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Author Notes

Author’s addresses: Soumia Sebaa, Laboratory of Exploration and Valorization of Steppic Ecosystems, Faculty SNV, University of Ziane Achour, Djelfa, Algeria, E-mail: soumiasebaa22@gmail.com. Jerzy M. Behnke, School of Life Sciences, University of Nottingham, University Park, Nottingham, United Kingdom, E-mail: jerzy.behnke@nottingham.ac.uk. Amina Labed, Department of Ecology and Environment, University Batna 2, Batna, Algeria, E-mail: labed.amina@hotmail.fr. Marawan A. Abu-Madi, Department of Biomedical Science, College of Health Sciences, Biomedical and Pharmaceutical Research Unit, QU-Health, Qatar University, Doha, Qatar, E-mail: abumadi@qu.edu.qa.

Address correspondence to Marawan A. Abu-Madi, Department of Biomedical Science, Biomedical Research Centre, College of Health Sciences, Qatar University, P.O. Box 2713, Doha, Qatar. E-mail: abumadi@qu.edu.qa
  • Figure 1.

    Prevalence of IgM positive samples in urban and rural areas, among subjects who consumed well-cooked or poorly cooked meat.

  • Figure 2.

    Prevalence of IgM positive samples during four seasons of the year, among subjects who drank bottled or tap water.

  • 1.

    Tenter AM , Heckeroth AR , Weiss LM , 2000. Toxoplasma gondii: From animals to humans. Int J Parasitol 30: 12171258.

  • 2.

    Robert-Gangneux F , Murat JB , Fricker-Hidalgo H , Brenier-Pinchart MP , Gangneux JP , Pelloux H , 2011. The placenta: A main role in congenital toxoplasmosis. Trends Parasitol 27: 530536.

    • PubMed
    • Search Google Scholar
    • Export Citation
  • 3.

    Ayoade F , Todd J , Al-Delfi F , King J , 2017. Extensive brain masses and cavitary lung lesions associated with toxoplasmosis and acquired immunodeficiency syndrome. Int J STD AIDS 28: 11501154.

    • PubMed
    • Search Google Scholar
    • Export Citation
  • 4.

    Tegegne D , Abdurahaman M , Mosissa T , Yohannes M , 2016. Anti-toxoplasma antibodies prevalence and associated risk factors among HIV patients. Asian Pac J Trop Med 9: 460464.

    • PubMed
    • Search Google Scholar
    • Export Citation
  • 5.

    Al-Adhroey AH , Mehrass AAO , Al-Shammakh AA , Ali AA , Akabat MYM , Al-Mekhlafi HM , 2019. Prevalence and predictors of Toxoplasma gondii infection in pregnant women from Dhamar, Yemen. BMC Infect Dis 19: 1089.

    • PubMed
    • Search Google Scholar
    • Export Citation
  • 6.

    Dubey J , 2004. Toxoplasmosis – A waterborne zoonosis. Vet Parasitol 126: 5772.

  • 7.

    Torgerson PR , Mastroiacovo P , 2013. Global burden of congenital toxoplasmosis: Systematic review. Bull World Health Organ 91: 501508.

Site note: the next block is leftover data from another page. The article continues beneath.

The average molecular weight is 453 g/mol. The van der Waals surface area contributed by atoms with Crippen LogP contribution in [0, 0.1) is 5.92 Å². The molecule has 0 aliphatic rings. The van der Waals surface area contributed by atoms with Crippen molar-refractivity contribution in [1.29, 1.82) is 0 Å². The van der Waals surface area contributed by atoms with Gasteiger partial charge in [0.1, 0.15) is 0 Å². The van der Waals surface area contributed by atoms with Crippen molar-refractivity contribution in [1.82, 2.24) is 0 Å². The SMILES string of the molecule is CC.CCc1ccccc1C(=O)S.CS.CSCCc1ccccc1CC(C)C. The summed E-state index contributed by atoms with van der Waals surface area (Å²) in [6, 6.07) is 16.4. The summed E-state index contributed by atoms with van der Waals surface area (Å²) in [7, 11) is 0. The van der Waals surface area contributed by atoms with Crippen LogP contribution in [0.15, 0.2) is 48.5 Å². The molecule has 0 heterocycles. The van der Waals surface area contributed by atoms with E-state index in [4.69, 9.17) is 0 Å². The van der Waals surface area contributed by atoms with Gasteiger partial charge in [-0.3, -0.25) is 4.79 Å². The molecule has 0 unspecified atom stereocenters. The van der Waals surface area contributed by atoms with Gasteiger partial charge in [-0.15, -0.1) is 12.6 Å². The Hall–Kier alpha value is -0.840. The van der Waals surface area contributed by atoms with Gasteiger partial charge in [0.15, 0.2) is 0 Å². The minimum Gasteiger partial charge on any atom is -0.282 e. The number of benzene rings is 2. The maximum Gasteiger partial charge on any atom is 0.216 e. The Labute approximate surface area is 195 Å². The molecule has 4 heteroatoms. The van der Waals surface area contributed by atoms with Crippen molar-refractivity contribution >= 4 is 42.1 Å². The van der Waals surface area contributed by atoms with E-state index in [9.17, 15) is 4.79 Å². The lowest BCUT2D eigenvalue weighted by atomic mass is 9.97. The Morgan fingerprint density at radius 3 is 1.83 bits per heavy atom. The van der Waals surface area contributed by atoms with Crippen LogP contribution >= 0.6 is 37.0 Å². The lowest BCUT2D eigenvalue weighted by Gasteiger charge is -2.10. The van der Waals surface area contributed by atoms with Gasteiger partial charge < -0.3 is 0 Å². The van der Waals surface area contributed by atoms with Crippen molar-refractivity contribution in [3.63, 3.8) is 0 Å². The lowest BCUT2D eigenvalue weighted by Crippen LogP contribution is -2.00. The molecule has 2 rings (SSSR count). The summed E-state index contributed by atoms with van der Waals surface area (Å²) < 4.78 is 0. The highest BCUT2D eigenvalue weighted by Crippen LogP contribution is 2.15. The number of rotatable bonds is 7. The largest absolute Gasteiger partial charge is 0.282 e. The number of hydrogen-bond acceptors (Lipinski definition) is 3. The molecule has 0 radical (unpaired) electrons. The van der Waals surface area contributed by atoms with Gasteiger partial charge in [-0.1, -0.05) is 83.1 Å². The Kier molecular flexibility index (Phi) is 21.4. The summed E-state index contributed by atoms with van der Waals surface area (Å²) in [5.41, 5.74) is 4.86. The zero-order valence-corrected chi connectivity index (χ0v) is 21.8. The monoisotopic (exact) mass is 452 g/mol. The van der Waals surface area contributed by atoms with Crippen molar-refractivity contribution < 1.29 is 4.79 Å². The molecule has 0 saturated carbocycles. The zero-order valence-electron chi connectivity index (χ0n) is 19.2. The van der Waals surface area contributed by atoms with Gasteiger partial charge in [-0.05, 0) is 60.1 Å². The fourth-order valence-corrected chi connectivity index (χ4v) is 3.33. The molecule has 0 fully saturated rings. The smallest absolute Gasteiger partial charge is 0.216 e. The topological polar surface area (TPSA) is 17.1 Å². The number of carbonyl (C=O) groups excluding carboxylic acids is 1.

• 8.

    Sensini A , 2006. Toxoplasma gondii infection in pregnancy: Opportunities and pitfalls of serological diagnosis. Clin Microbiol Infect 12: 504512.

  • 9.

    Teimouri A , Mohtasebi S , Kazemirad E , Keshavarz H , 2020. Role of Toxoplasma gondii IgG avidity testing in discriminating between acute and chronic toxoplasmosis in pregnancy. J Clin Microbiol 58: e00505-20.

    • PubMed
    • Search Google Scholar
    • Export Citation
  • 10.

    Berredjem H , Aouras H , Benlaifa M , Becheker I , Djebar MR , 2017. Contribution of IgG avidity and PCR for the early diagnosis of toxoplasmosis in pregnant women from the north-eastern region of Algeria. Afr Health Sci 17: 647656.

    • PubMed
    • Search Google Scholar
    • Export Citation
  • 11.

    Torgerson PR , Mastroiacovo P , 2013. Global burden of congenital toxoplasmosis: Systematic review. Bull World Health Organ 91: 501508.

  • 12.

    Peyron F et al., 2007. Congenital toxoplasmosis in France and the United States: One parasite, two diverging approaches. PLoS Negl Trop Dis 11: e0005222.

  • 13.

    Messerer L , Bouzbid S , Gourbdji E , Mansouri R , Bachi F , 2014. Séroprévalence de la toxoplasmose chez les femmes enceintes dans la wilaya d’Annaba, Algérie. Rev Epidemiol Sante Publique 62: 160165.

    • PubMed
    • Search Google Scholar
    • Export Citation
  • 14.

    Khames M , Sihem S , Hizia H , Nguewa P , 2020. High toxoplasmosis seroprevalence among young pregnant women in Medea, Algeria. Ann Parasitol 66: 509515.

  • 15.

    Rohlf FJ , Sokal RR , 1995. Statistical Tables. 3rd ed. San Francisco, CA: W.H. Freeman and Company.

    • PubMed
    • Export Citation
  • 16.

    Abu-Madi MA , Behnke JM , Boughattas S , Al-Thani A , Doiphode SH , Deshmukh A , 2016. Helminth infections among long term residents and settled immigrants in Qatar in the decade from 2005 to 2014: Temporal trends and varying prevalence among subjects from different regional origins. Parasit Vectors 9: 153.

    • PubMed
    • Search Google Scholar
    • Export Citation
  • 17.

    Laboudi M , Taghy Z , Duieb O , Peyron F , Sadak A , 2021. Toxoplasma gondii seroprevalence among pregnant women in Rabat, Morocco. Trop Med Health 49: 21.

  • 18.

    Ben Abdallah R , Siala E , Bouafsoun A , Maatoug R , Souissi O , Aoun K , Bouratbine A , 2013. [Toxoplasmosis mother-to-child screening: study of cases followed in the Pasteur Institute of Tunis (2007–2010)]. Bull Soc Pathol Exot 106: 108112.

    • PubMed
    • Search Google Scholar
    • Export Citation
  • 19.

    Mahmoud AS , Alarwiy AO , Ganghish KS , Alhares A , Sabei L , Altaesh M , Algeriany M , 2019. Seroprevalence and potential risk factors associated with Toxoplasma gondii infection in women from Tripoli, Libya. Am J Prev Med Public Health 5: 4549.

    • PubMed
    • Search Google Scholar
    • Export Citation
  • 20.